The computer is not an ideal place to create your work. It makes you anxious, gives way to distraction and basically sucking the life out of you.

He also has this great tutorial on how to make a zine from one piece of paper. When I first saw it, I felt anxious (never made a zine, but really want to but it’s too much work??!!) but after I made the first one, I got lost in the process and now have a new way of creating. Thank you, Austin!

zine #1

We had scrap paper from when my printer printed out 532 sheets of gibberish. It also crossed my mind that the gibberish of numbers and ASCII characters were actually aliens were communicating with us via the my printer.

Either way, I appreciated how it adds to the weirdness of these two.

Lesson learned: Trying new things can be a lot of fun and good for your mental well bein.

visiting the noguchi museum

These were some photos I took of the Noguchi Museum in Long Island City in the summer of 2019.

the simple sign says: 

the isamu noguchi foundation and garden museum.

I didn’t really know much about Noguchi except he had designed a mass produced table that some people loved.

It was so great to see his process and how his mind worked.

Even though he had many pieces where he used several different mediums, the through line and evolution of his work cohesive and in harmony.

Several pencil sketches by Noguchi.

I especially loved seeing his sketches and ideas penciled on the page before he jumps into the materials. Pushing movement with materials that we mostly associate with stability and stillness (metal, wood, glass etc.)

The form follows his imagination, not the materials.

He draws freely and playfully and occasionally adding emphasis with darker markings.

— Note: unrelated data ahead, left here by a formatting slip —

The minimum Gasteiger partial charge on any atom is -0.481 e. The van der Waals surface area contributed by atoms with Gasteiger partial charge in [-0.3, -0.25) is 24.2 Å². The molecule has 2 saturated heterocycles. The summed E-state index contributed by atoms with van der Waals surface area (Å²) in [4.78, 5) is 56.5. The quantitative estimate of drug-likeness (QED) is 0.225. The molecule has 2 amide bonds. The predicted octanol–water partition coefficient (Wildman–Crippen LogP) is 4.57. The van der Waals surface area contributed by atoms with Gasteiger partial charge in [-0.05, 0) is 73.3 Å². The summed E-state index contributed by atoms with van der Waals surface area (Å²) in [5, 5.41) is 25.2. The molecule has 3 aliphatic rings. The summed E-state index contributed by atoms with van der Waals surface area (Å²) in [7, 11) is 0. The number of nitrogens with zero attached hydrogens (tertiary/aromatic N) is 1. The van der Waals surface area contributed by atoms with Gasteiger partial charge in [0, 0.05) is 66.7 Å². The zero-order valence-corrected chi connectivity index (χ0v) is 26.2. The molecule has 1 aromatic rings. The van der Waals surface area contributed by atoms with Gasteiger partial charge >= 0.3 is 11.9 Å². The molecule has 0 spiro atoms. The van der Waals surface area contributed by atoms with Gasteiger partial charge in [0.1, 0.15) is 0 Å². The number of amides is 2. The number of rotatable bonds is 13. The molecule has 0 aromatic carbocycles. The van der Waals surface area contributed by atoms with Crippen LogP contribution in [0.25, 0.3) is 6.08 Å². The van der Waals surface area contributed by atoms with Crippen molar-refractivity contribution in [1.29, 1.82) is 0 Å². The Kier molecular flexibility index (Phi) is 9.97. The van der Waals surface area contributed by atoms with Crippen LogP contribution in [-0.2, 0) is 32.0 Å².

Pencil on aged paper drawings. A smooth strange structure; half human half abstract on top of a ball. (Noguchi)
The set that Noguchi and Graham created for one of her pieces. Two people kneel on the ground with their hands in prayer and their hands looking up. 
Several long sticks hold up the sparse set and there is a blanket on one of the horizontal poles. There are four women sitting on a bench by the cloth. They are wearing the same drab, long dress. 

A woman stands, holding a pole. Watching the couple praying.

I was also jazzed to see his collab with the famed modern dancer, Martha Graham.

A picture of me taking a picture of the modern dancer, Martha Graham. She sees something in the distance, her lips are dark (in a black and white photo). She is still but moving at the same time.
Look at this picture…PURE DRAMA!
Curvy and smooth sculpture made of metal on a wooden floor.

Later on I found this interesting article in the New York Times which briefly discusses how he was an apprentice under the artist Brancusi and how Brancusi was an artist under Rodin.

Apparently the article ends with saying that Brancusi did not have a pleasant relationship with Rodin, however Noguchi had a fine mentor in Brancusi:

Unlike his mentor, whose takeaway from Rodin was negative — Brancusi didn’t want to create sculptures like the great French sculptor or run a Beaux-Arts factory-studio — Noguchi’s apprenticeship provided a lifetime of lessons.

Brancusi was a tree under which an artist could grow.

exploring gouache

I’ve been taking this course with Maru Godas from Domestika and I love it!

I like how she is passionate she is about the this medium. She is passionate about gouache and sketching her surroundings and I also enjoy her playful and joyful approach to teaching. When she talks about using gouache and her techniques you get the feeling that she REALLY knows gouache and delights in the process.

She starts us off by using and observing black gouache and how it looks with more and more water.

Then we go from white to dark. My white is looking splotchy and sloppy as I try to figure how to work with it.

For my cartoons I usually work in black and white and this is a refreshing way of doing things differently. It forces me out of a comfort zone and I observe the paint’s viscosity, texture and vibrance.

I see a lot of things that I can do better (making the paint more consistent) and at the same time it’s a lot of fun.

I enjoy the fact that Maru does these exercise to see how we can manipulate the medium. If we jumped right into color, we might not have noticed the nuances.

She is joyful and knowledgeable and I have thoroughly enjoyed this class. (No sponsorship, just me working with my hands.)